We make decisions under uncertainty whenever we treat illness, make an investment, plan for retirement, drive home from work, or buy a bagel. Some of these decisions involve serious outcomes that will have big impacts on our lives if we choose poorly. In others the worst case scenario for a poor decision is trivial.
It stands to reason that the resources—time, money, energy, thought—we invest into making a decision should be proportional to its importance. It is as irrational to deliberate for more than a few seconds about the optimal place to sit on the bus as it is to get married on the strength of a perfect first date. Our sense of the importance of our decisions is captured in what economists call the expected value of our actions.
The mistakes above and below the line deserve some specific analyses and strategies. The triangle on the bottom right represents all the cases where we invest more resources into making a decision than its relative importance warrants. You spend twenty minutes agonizing over which frozen yogurt flavor to get; you go buy bug spray and spend extra time applying it and warning everyone about the dangers of Zika virus; you avoid a potentially fun camping trip because you’re worried about serial killers.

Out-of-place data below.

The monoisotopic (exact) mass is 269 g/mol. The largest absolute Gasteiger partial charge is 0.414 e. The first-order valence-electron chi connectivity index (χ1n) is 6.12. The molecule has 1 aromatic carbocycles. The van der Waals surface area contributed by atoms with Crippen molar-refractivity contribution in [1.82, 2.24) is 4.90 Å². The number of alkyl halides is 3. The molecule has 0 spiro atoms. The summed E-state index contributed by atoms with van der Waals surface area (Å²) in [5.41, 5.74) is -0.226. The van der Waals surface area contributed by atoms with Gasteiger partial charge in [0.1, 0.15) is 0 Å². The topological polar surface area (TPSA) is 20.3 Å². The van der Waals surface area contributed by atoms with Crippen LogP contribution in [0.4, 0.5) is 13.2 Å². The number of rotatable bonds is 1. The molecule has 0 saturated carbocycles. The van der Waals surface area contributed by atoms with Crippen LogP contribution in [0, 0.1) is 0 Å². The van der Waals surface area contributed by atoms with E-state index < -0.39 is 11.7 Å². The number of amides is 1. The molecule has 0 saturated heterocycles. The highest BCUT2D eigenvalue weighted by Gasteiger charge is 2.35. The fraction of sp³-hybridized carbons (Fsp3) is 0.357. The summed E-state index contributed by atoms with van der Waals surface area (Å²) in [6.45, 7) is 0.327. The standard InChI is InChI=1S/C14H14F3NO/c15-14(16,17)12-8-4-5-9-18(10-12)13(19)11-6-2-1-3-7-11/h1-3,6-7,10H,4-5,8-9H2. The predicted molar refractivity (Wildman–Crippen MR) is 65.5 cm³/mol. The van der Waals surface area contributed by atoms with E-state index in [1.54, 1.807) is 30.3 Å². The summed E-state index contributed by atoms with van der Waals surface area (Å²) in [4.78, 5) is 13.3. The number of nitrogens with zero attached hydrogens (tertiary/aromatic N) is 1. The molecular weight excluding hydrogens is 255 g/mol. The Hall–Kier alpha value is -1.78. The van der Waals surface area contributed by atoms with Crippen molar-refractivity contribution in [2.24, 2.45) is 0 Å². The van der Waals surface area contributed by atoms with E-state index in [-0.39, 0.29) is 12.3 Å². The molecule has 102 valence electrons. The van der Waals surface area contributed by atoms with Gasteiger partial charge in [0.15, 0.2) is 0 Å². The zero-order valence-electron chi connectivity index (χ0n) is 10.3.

Economists define the value of a particular outcome as the probability of that outcome multiplied by its utility. Sometimes the outcomes we waste energy worrying about are unimportant because their utility is very low: You would have been just as happy with the chocolate velvet cake frozen yogurt as you would have been with the strawberry tart, but you thought about it, talked about it, and dedicated time and mental resources to it as if the wrong decision would be dire. You acted like your efforts to decide would make a real difference to your future self. Alternatively, the outcomes can have low importance because their probability is vanishingly small: the combined odds of getting the Zika virus, being pregnant, and having birth defects are astronomically low.
With every decision we make in life comes a decision about how to decide, one we often make badly without realizing it. Learning to apportion our decision-making resources to the problems that really matter is a big step toward getting more of them right.
Department of Philosophy